With a naivety hardly distinguishable from deception, the prophets of development polished up a utopia envisioned in the eighteenth century, as if time had stopped and neither capitalism nor imperialism had ever appeared on the scene. After Montesquieu, the Enlightenment had discovered commerce as a means of refining crude manners. In their eyes rational calculation and cold self-interest, precisely those attitudes which make the passion for war or the whims of tyrants appear self-destructive, would spread with trade. And trade creates dependence and dependence tames.
This is the logic which runs from Montesquieu through the UN down to the 'New World Order'. It can hardly be denied that, at least after World War Two, this logic was to some extent validated: as European integration and the Pax Americana illustrate, the conquest of foreign territories by bellicose states has yielded to the conquest of foreign markets by profit-seeking industries. Nevertheless, in the age of multinational banks and corporations, it has become evident that a fixation on this 'yesterday's utopia' leads into all kinds of pitfalls.
The world market, once brandished as a weapon against political tyranny, has itself become a closet dictator under whose dominion both rich and poor countries tremble. The fear of falling behind in intemational competition has become the predominant organizing motive of politics in North and South, East and West. It drives developing countries further into self-exploitation, for the sake of boosting exports, and industrial countries further into the wasteful and destructive mania of production. Both enterprises and entire states see themselves trapped in a situation of remorseless competition, where each participant is dependent on the decisions of all the other players.
TOM FAWTHORP / CAMERA PRESS
United in Spaceship Earth
What falls by the wayside amidst this hurly-burly is the possibility for a policy of self-determination. All attempts to organize society creatively are repeatedly thwarted by the need to compete in the world market. Some countries cannot do without agricultural exports, others cannot drop out of the hi-tech race.
There is scarcely a country today which seems able to control its own destiny; in this respect the differences between countries are only relative. The United States certainly enjoys more scope than India, but itself feels under intense pressure from Japan. For winners and losers alike, the constraints of the global market have become a nightmare.
Since the late 1960s, a further image of 'one world' has edged its way into our consciousness: the globe in its physical finiteness. From creeping desertification to impending climatic disaster, signals multiply and ring out in shrill concert that life processes on earth are going askew. Local acts such as clearing forests or driving cars add up to a global disaster. The unity of humankind is no longer an Enlightenment flight of fancy but thrusts itself upon the peoples of the world as a bio-physical fact.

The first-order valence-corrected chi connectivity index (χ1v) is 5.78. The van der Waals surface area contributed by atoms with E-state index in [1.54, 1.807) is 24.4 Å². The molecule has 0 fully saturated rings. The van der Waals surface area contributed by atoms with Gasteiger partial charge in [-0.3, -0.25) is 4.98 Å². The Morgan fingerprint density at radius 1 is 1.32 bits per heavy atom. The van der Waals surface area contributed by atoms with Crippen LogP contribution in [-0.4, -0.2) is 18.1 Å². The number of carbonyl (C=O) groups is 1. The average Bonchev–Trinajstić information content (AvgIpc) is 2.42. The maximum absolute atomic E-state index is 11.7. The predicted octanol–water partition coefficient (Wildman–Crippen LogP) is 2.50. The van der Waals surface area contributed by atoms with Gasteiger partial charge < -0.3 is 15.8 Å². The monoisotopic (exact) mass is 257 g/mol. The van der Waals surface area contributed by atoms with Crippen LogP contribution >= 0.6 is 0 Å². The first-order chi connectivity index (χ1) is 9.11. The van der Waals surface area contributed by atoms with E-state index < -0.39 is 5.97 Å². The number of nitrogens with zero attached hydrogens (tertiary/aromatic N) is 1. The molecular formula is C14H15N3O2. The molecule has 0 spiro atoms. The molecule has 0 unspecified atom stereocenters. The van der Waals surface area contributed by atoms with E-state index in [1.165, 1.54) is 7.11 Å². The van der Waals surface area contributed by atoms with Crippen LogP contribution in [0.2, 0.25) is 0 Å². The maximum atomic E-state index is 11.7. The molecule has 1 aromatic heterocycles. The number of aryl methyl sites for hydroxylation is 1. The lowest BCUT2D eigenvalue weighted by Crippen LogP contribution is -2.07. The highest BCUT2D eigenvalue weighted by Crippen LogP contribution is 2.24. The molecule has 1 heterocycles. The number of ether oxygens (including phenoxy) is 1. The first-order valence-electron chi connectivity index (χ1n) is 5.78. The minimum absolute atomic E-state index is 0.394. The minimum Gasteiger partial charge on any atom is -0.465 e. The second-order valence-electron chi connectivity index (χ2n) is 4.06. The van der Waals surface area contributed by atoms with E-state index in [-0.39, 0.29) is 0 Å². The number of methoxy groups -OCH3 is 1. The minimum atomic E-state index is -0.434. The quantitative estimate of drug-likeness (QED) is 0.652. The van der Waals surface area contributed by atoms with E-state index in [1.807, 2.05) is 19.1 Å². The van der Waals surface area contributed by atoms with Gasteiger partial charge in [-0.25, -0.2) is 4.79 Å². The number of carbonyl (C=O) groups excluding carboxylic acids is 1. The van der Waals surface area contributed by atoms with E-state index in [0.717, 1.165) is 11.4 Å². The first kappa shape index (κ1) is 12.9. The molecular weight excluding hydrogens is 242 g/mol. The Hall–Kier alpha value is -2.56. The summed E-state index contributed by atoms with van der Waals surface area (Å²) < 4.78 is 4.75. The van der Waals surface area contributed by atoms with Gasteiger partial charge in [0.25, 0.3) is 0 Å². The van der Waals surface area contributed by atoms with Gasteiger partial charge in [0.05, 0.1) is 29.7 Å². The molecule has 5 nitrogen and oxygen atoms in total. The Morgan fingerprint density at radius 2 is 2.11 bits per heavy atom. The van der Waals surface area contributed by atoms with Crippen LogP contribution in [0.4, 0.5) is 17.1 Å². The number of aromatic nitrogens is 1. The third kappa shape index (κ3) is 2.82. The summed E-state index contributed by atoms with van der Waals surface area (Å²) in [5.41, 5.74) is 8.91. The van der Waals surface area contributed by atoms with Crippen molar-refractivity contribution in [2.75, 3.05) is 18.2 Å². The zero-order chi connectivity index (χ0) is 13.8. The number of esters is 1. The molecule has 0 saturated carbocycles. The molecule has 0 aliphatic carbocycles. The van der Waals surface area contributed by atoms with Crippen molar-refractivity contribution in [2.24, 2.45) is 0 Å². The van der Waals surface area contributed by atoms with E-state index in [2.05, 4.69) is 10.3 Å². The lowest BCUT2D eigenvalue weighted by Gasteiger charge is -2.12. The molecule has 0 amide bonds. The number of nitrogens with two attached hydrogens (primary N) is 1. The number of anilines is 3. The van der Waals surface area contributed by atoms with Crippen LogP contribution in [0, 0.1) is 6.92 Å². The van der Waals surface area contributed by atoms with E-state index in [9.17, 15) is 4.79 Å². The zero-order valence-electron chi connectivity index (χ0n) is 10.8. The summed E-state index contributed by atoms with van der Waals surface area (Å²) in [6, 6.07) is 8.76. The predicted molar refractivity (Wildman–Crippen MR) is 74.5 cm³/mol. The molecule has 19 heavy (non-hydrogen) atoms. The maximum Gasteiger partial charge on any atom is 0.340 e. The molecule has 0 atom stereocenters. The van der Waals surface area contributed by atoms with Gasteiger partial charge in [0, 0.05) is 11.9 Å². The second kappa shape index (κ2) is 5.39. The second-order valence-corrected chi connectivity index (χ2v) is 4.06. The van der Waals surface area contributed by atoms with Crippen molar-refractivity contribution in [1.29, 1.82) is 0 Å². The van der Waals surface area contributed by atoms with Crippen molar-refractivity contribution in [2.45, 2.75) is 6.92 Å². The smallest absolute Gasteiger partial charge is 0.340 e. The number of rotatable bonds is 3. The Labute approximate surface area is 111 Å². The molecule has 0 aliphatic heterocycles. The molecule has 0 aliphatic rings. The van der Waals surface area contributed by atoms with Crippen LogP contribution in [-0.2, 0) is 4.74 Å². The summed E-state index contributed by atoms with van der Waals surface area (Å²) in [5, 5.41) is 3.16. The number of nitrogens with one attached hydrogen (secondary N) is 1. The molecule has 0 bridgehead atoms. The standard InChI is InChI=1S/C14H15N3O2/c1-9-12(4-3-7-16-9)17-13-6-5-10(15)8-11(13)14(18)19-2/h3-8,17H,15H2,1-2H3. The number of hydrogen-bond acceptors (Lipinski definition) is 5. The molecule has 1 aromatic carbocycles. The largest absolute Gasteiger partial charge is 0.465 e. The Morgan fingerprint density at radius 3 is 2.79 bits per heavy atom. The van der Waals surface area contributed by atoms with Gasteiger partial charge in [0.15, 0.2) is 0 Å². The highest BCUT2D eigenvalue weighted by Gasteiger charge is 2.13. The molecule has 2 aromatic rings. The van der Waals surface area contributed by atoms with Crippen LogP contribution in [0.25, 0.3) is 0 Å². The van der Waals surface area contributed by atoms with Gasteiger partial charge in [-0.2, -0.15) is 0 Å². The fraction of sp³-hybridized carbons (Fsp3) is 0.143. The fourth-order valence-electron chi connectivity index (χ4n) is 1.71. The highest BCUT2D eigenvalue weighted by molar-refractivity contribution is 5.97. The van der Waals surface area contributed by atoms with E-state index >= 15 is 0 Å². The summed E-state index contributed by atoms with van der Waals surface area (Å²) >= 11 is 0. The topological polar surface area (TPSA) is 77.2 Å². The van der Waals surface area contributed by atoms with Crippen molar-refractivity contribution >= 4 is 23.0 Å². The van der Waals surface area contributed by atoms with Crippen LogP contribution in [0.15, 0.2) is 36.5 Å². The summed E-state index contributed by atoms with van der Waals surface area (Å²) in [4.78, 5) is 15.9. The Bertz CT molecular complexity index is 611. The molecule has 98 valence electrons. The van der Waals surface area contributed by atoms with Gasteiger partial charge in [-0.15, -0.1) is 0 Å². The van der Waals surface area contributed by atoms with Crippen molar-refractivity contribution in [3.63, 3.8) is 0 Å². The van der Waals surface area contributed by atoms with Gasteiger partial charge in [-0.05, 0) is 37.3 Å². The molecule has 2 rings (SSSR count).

What used to be conceived of as an historical endeavour - to establish the unity of humankind - now reveals itself as an illboding fate; instead of hopeful appeals, sombre wamings provide the accompaniment. The formula 'one world or no world' captures this experience; the destructive power of human beings has become so great that they must curb themselves and take on their global responsibility on pain of self-destruction. Seen in this light, humanity resembles a group of individuals thrown together by chance in a lifeboat, where no one person can rock the boat without causing all to be united immediately - in their collective destruction.
Amidst the wailing sirens of this kind of lifeboat ethics, things do not look too rosy for the patchwork quilt of cultures that is our world. For the appreciation of variety will swiftly vanish as soon as worldwide strategies are implemented, even in remote villages, in order to prevent the boat from capsizing. Can one imagine a more powerful motive for forcing the world into line than that of saving the planet?
It is perfectly conceivable that the urge for efficient consumer behaviour and extensive resource planning - where possible assisted by satellite observation and computer models - will push diversity further into the shadows. An ecocracy which acts in the name of 'one earth' and aims to get the world out of its criminal rut and make it fighting fit can soon become a threat to local communities and their lifestyle.
But this insight does not help us out of the dilemma which will have a determining influence on the coming decades: it is self-destructive both to think in categories of One World and not to think in categories of One World. On the one hand, it is sacrilege in our age of cultural evaporation to apprehend the globe as a united, highly integrated world. On the other, if we see the globe as a multitude of different and only loosely connected worlds, we still cannot dispense with the idea of unity in the face of lurking violence and the destruction of nature.
It was certainly an epochal mistake in the period of development to endeavour to keep the world together by means of westernization. The promise of unity tumed into the threat of uniformity. But will it be enough to see the 'one world' as a dialogue between civilizations?